By establishing quantifications for the aspects of different technologies, the present invention may utilize these quantifications in predicting, for example, changes in cost, for adoption of new technologies for the increments. Moreover, the present invention may utilize these quantifications in predicting technology gaps experienced during the different increments. For example, by quantifying technology function, user experience (UX), performance, reliability and/or schedule to implement during the increments for different technologies (e.g., related and/or unrelated technologies), the present invention is operable to determine technology gaps (e.g., lower user experience) that may be encountered when adopting a particular technology. That is, different technologies may experience similar rates of change in technology function, user experience (UX), performance, reliability, cost, and/or schedule to implement as they are adopted. Thus, the present invention is operable to quantify such aspects for the adoption of different technologies in order to predict such aspects for a particular technology adoption.

As should be understood, the present invention contemplates that the adoption curve may be segmented into any number of increments. While a greater number of increments may increase data collection and/or data retention, with a greater number of increments may provide more accurate quantifications of the technology aspects. Conversely, while a lower number of increments may reduce data collection and/or retention, a lower number of increments may provide less precise quantifications of the technology aspects. Moreover, it should be understood that different technology aspects (e.g., technology function, user experience (UX), performance, reliability, cost, and/or schedule to implement) may be quantified using different increments.

FIG. 6 illustrates an exemplary technology adoption curve graph 600 showing adoption curves for an incremental set of technologies (e.g., “base,” “New 1” and “New 2”) in accordance with aspects of the invention. In embodiments, the present invention may utilize a matrix, for example, with columns for each technology (e.g., “base,” “New 1” and “New 2”) under evaluation and rows for time periods (e.g., “1”-“47”), or increments. In embodiments, a user, e.g., a technology adoption analyst, may define data points based on an estimation of adoption. For example, each data point may comprise an estimate of percentage of adoption based upon heuristic estimates of implementation of a series of technology steps over time. Additionally, the matrix may quantify, e.g., capability (function and UX), usability, performance, reliability, cost, amongst other aspects of the technologies for each time period for each technology. In embodiments, the estimates may be modeled using high level distribution curves, e.g., cumulative normal, beta, etc.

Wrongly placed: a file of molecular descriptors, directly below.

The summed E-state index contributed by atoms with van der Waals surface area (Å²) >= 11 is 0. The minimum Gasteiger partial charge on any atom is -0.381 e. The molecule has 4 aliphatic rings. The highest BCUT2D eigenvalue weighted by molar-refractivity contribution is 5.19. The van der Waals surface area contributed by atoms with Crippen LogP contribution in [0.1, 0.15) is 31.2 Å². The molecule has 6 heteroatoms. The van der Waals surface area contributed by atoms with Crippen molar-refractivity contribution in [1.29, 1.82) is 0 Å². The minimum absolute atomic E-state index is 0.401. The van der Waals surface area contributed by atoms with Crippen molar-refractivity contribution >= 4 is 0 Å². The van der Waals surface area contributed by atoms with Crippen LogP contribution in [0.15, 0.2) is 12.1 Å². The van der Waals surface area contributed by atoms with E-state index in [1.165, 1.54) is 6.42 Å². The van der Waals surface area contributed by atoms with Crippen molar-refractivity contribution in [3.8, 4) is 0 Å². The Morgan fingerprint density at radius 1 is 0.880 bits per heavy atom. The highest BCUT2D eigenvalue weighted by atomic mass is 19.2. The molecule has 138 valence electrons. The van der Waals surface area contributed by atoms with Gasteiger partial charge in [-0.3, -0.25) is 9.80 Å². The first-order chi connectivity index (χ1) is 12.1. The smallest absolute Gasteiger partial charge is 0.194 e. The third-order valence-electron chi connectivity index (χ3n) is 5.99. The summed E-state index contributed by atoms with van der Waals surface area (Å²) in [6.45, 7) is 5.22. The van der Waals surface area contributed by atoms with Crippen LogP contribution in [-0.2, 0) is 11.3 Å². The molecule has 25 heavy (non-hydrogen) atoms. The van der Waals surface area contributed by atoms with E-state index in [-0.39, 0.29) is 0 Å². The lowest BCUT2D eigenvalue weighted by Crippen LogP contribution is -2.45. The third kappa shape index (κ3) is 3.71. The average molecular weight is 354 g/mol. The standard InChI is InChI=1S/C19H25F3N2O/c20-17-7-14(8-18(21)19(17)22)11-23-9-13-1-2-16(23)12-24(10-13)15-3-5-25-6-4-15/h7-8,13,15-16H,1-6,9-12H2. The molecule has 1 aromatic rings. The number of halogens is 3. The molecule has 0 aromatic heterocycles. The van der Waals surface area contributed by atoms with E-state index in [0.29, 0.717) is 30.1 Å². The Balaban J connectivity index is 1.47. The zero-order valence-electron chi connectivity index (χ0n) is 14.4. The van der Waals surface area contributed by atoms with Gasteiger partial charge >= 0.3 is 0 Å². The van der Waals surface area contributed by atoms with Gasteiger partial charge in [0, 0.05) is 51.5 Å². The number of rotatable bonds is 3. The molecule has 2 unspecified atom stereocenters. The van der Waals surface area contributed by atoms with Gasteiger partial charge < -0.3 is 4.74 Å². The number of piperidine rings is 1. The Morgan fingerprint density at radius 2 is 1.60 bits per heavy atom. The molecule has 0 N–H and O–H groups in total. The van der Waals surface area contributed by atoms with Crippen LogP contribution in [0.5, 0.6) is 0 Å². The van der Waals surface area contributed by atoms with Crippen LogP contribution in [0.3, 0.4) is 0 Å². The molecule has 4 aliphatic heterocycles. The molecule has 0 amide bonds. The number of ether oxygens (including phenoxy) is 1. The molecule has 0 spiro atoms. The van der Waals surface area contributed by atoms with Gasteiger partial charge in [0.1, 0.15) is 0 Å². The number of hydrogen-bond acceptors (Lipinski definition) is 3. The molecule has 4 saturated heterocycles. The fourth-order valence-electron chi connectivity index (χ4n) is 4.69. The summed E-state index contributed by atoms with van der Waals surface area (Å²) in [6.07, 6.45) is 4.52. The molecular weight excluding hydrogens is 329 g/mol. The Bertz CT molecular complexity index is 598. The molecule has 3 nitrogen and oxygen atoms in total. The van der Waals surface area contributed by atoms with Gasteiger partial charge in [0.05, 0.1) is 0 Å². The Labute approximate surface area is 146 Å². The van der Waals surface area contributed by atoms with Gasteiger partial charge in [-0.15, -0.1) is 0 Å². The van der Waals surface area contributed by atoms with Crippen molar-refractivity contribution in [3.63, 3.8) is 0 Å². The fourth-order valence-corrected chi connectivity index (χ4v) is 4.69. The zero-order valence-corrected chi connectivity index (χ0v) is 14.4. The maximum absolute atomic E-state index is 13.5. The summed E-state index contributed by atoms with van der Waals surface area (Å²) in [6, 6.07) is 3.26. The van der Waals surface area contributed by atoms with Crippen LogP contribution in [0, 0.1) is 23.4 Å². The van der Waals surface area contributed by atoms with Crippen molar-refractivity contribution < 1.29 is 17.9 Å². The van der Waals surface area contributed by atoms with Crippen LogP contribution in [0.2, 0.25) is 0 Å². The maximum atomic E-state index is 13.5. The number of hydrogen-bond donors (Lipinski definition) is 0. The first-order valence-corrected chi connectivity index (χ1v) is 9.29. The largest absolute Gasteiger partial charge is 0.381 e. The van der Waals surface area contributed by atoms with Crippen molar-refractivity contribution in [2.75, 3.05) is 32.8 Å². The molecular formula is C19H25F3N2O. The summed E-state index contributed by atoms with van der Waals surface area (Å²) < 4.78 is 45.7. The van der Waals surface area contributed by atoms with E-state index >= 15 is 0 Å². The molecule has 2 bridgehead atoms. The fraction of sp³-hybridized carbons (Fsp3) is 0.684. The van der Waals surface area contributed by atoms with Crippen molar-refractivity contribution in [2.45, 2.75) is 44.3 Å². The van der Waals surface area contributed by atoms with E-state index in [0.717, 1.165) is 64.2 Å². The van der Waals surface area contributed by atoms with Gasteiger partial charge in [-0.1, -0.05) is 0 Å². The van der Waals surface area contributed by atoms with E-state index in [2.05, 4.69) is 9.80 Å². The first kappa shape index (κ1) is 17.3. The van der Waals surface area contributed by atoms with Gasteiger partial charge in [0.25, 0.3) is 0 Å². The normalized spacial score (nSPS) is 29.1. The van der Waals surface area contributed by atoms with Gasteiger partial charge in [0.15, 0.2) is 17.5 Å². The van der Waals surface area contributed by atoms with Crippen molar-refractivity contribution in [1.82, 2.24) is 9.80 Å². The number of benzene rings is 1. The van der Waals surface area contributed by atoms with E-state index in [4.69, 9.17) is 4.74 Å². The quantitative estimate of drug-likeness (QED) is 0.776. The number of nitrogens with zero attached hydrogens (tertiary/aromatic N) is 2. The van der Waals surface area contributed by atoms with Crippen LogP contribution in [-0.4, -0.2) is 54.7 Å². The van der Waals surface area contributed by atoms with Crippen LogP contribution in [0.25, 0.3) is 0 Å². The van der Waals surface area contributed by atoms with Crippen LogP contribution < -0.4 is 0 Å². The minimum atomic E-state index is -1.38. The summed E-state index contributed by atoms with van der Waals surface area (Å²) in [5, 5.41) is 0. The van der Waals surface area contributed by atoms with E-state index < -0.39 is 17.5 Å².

In embodiments, additional columns may be used to map actual adoption versus predictive adoption. Furthermore, additional refinements may be added to data, such as, statistical sampling, for example, incorporate additional variables to, e.g., translate the impact of a new technology into economic impacts (e.g., costs). Such variables may include economy impacts, financial statements and corporate investment profiles, amongst other variables. In further embodiments, data mining for key factors and customer driven input, e.g., engagements, questionnaires, and surveys, may be incorporated. The present invention is further operable to estimate business value of differences between, for example, one technology adoption curve and the next, e.g., based on the technology aspects (e.g., technology function, user experience (UX), performance, reliability, cost, and/or schedule to implement).

FIG. 7 illustrates an exemplary tire tracks diagram 700 in accordance with aspects of the present invention. In embodiments, the present invention may provide tire tracks diagrams to provide drilldown techniques for tracking events and performance of a technology's characteristics. For example, tire tracks diagrams, such as the exemplary tire tracks diagram 700, may be used to assess how a track 705 (e.g., “Track 1”) and/or events 710 (e.g., “Event 1”) flow and link to other events (e.g., “Event 2,” “Event 3,” “Event 4,” and/or “Event 5”) and/or tracks (e.g., “Track 2”). The present invention may assess metrics, which may include, for example, technology function, user experience (UX), performance, reliability, cost, and/or schedule to implement, to determine one or more metric values 715 for transitions between different events 710 (e.g., a previously adopted technology and a currently adopted technology). The metrics may be used to assess and/or predict technology gaps and/or the adoption of new technologies. In embodiments, the present invention is operable to store such metrics, e.g., metric values 715, in a storage system, e.g., a database, and predict future events and/or metrics associated with such future events using the previously assessed metrics. For example, in embodiments, the present invention is operable to serve as a predictive aid by determining the potential for an intersection of one event (e.g., the adoption of a technology) with another event (e.g., the adoption of another technology).